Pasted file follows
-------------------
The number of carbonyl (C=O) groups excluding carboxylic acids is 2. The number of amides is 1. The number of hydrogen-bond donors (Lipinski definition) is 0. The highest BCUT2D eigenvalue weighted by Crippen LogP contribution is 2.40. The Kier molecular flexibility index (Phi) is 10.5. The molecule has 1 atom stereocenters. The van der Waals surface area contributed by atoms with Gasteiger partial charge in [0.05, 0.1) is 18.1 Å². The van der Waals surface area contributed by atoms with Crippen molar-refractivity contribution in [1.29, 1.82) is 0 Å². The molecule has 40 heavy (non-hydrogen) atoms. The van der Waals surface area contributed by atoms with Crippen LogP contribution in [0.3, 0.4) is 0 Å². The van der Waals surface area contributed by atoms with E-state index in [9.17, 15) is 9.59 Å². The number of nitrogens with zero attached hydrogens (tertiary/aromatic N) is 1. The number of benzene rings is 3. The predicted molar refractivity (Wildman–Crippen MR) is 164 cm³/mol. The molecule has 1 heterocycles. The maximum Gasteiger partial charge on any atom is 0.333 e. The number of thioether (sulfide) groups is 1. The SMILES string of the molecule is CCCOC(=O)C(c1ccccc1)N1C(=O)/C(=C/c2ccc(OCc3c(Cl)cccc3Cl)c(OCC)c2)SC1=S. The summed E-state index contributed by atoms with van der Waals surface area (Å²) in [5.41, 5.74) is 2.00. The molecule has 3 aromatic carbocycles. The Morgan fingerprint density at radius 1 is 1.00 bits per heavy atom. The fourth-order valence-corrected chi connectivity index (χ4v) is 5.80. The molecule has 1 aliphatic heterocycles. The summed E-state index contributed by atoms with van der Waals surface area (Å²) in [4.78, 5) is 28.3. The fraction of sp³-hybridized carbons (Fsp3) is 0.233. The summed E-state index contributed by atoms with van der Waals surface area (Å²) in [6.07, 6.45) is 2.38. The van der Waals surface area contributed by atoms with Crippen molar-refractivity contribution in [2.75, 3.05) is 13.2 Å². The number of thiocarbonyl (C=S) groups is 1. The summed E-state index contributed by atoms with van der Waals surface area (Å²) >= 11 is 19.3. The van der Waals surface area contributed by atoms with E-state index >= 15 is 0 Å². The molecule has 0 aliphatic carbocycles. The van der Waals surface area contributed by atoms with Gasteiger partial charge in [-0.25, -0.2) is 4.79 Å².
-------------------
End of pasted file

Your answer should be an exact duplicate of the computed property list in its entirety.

The number of carbonyl (C=O) groups excluding carboxylic acids is 2. The number of amides is 1. The number of hydrogen-bond donors (Lipinski definition) is 0. The highest BCUT2D eigenvalue weighted by Crippen LogP contribution is 2.40. The Kier molecular flexibility index (Phi) is 10.5. The molecule has 1 atom stereocenters. The van der Waals surface area contributed by atoms with Gasteiger partial charge in [0.05, 0.1) is 18.1 Å². The van der Waals surface area contributed by atoms with Crippen molar-refractivity contribution in [1.29, 1.82) is 0 Å². The molecule has 40 heavy (non-hydrogen) atoms. The van der Waals surface area contributed by atoms with Crippen LogP contribution in [0.3, 0.4) is 0 Å². The van der Waals surface area contributed by atoms with E-state index in [9.17, 15) is 9.59 Å². The number of nitrogens with zero attached hydrogens (tertiary/aromatic N) is 1. The number of benzene rings is 3. The predicted molar refractivity (Wildman–Crippen MR) is 164 cm³/mol. The molecule has 1 heterocycles. The maximum Gasteiger partial charge on any atom is 0.333 e. The number of thioether (sulfide) groups is 1. The SMILES string of the molecule is CCCOC(=O)C(c1ccccc1)N1C(=O)/C(=C/c2ccc(OCc3c(Cl)cccc3Cl)c(OCC)c2)SC1=S. The summed E-state index contributed by atoms with van der Waals surface area (Å²) in [5.41, 5.74) is 2.00. The molecule has 3 aromatic carbocycles. The Morgan fingerprint density at radius 1 is 1.00 bits per heavy atom. The fourth-order valence-corrected chi connectivity index (χ4v) is 5.80. The molecule has 1 aliphatic heterocycles. The summed E-state index contributed by atoms with van der Waals surface area (Å²) in [4.78, 5) is 28.3. The fraction of sp³-hybridized carbons (Fsp3) is 0.233. The summed E-state index contributed by atoms with van der Waals surface area (Å²) in [6.07, 6.45) is 2.38. The van der Waals surface area contributed by atoms with Crippen molar-refractivity contribution in [2.75, 3.05) is 13.2 Å². The number of thiocarbonyl (C=S) groups is 1. The summed E-state index contributed by atoms with van der Waals surface area (Å²) >= 11 is 19.3. The van der Waals surface area contributed by atoms with E-state index >= 15 is 0 Å². The molecule has 0 aliphatic carbocycles. The van der Waals surface area contributed by atoms with Gasteiger partial charge in [-0.25, -0.2) is 4.79 Å².